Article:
for open and neutral conversation. This is the distance (90 to 150
cm) which doctors and patients should use in discussion with one another.
This is also the distance which has been shown to be most convenient for
discussions whilst sitting. This also applies to the situation in which
the doctor is in discussion with patients who are in bed. When ward rounds
take place at the foot of the bed, the doctor is already out of the personal
distance and has entered the so-called "business" distance, which is no
longer appropriate for confidential discussion. Most of the technical,
non-invasive and invasive investigations (ultrasound, endoscopy, catheterization)
are carried out in the personal distance. A patient who is expected to
sit 3 m away from his doctor, discovers that he has major problems in communicating,
similar to those experienced by a patient encased in a computer tomograph
who cannot see a doctor close at hand.
This more distant portion
of the business distance is used for official social or business functions.
It is protective to a certain extent. Continual eye-contact is expected
at this distance.
The person who is speaking
interprets fleeting eye contact from the person to whom he is speaking
as inattention. When a person in authority wants to be critical, he may
use the social/business distance instead of the personal distance. The
wider social distance also gives the possibility of politely indicating
that one does not wish to communicate; for instance it allows the receptionist
to turn from visitors who are waiting, and to continue typing.
The public speaking
distance (lecturing distance)
The teacher is most likely
to be at a close public speaking distance (4 to 8 m) from pupils, as is
the manager who is lecturing his workers, or speaking to a group that he
wishes to keep within view. This is the necessary distance for a speaker
who needs to keep all of his audience in his visual field.
Interestingly, certain sorts
of animals keep to the dose public distance, and will only come as dose
or as near as this. If the person approaches them, they will either retreat,
flee or attack. This characteristic is used by the lion-trainer; he moves
directly towards the lion and as soon as he is between 4 and 6 m away,
the lion backs until it reaches the railings of the cage. If the tamer
were to go nearer, the lion would attack him. The trainer takes advantage
of the situation and places a stool for the lion between him and it. The
shortest way for the lion to get at the trainer is to climb onto the stool.
As he is doing this, the trainer is able to escape from the public distance
and has the lion where he wanted him.
The need for space and
its interpretation are to a certain extent completely different in
various cultures. For example Japanese tend to huddle together into the
smallest space possible, a characteristic which can be studied in a group
of tourists. It is interesting that there is no Japanese equivalent for
the term "personal space". Arabs also love to get dose together, and they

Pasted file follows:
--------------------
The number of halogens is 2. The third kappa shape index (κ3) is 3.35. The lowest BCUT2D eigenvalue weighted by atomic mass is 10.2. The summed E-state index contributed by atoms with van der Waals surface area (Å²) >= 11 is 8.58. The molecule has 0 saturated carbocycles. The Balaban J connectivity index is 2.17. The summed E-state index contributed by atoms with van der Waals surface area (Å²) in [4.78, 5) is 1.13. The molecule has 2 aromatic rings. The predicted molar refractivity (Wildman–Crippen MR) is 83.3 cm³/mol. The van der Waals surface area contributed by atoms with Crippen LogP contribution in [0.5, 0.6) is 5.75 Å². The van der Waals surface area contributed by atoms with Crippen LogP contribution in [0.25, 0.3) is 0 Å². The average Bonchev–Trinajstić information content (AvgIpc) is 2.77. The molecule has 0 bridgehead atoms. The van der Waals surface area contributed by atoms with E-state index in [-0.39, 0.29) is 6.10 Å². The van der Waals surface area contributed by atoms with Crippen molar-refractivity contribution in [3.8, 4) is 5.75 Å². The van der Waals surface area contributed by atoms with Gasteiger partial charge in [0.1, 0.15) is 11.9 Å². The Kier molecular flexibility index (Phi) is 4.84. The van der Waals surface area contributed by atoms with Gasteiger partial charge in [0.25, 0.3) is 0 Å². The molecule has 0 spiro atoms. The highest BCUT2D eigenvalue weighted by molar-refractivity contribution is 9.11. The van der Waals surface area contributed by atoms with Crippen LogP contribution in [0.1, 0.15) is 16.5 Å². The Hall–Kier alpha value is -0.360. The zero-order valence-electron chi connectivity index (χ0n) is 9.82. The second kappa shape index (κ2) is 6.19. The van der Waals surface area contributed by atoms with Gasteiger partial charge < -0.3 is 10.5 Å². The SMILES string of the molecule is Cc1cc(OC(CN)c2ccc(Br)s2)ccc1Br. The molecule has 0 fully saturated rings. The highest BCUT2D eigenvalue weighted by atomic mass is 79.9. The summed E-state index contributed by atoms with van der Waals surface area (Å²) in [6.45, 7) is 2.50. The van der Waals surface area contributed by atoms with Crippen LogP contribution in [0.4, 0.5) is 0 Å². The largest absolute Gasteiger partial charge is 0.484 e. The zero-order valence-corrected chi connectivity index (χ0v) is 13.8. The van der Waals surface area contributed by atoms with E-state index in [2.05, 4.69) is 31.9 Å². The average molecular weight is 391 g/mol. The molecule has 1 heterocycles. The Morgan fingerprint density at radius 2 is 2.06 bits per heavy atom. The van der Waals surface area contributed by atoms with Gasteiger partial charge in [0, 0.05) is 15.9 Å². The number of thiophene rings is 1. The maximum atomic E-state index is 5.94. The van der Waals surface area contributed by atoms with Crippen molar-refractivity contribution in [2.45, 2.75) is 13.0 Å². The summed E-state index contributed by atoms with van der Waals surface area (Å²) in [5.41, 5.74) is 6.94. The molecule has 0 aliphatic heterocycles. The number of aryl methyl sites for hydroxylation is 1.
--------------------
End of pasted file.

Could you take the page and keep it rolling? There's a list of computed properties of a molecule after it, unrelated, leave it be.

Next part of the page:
find it very strange that Europeans, especially Germans, have such relatively
large private spheres. Arabs prefer considerable closeness, crush and physical
proximity; this specific proximity contributes to a considerable extent
to the flair of the oriental bazaar. The "unfriendly behaviour" of the
New Yorkers in their completely overpopulated city, probably has not to
do so much with unfriendliness as with a need to maintain their private
sphere so that they ignore others in the subways and the streets.
Maintaining a certain distance
to others has the character of a non-verbal message. Its precondition
is that the other person has the same need for space. If this is not the
case, misunderstandings are very likely to arise rapidly. The appropriate
distance between strangers in Mediterranean and South American countries
is much less than in West Europe, or North America. The Greek or Turk,
who wants to speak to a French person or a German, will take up a position
which is nearer to the other than when 2 Germans or Frenchmen speak to
one another. A German who in spoken to by a Turk, can soon get a strong
feeling of intrusion, and unconsciously move backwards in order to take
up the correct distance. This backward step could then be taken as a disparaging
or evasive non-verbal signal.
Most discussions between doctors
and patients are carried out while both are seated. Discussions
carried out while standing, on the corridor or by the open door should
be avoided whenever possible. Usually doctors stand within the so-called
distant "personal space" of the bed. In order to achieve a more favourable
discussion, it is better to sit at the bedside (this is also less tiring
for the doctor). It also eliminates the unfavourable height differences
between the person who is standing and the other who is sitting or lying,
and lessens this external symbol of asymmetry. Both partners find themselves
in the business zone if discussions are initiated from the foot of the
bed. Sitting is very conducive to the climate of discussion. Samy Molcho,
the pantomimes, describes sitting as "an ideal position for communicative
exchange". According to him: "Sitting is a physical stance which leads
to relaxation and unburdening of the organism... the body is in a condition
where it can carry out a wide range of activities including gesticulation
and gestures without a continuous tension in all of the muscles. This includes
giving most of the signals which are used in the code of social understanding."
When seated, both partners have taken up a fixed position in space which
has significance for their relationship during the discussion. The spatial
distance between the two is also an expression of their personal distance.
This also has an effect on the loudness of speech, the possibility of watching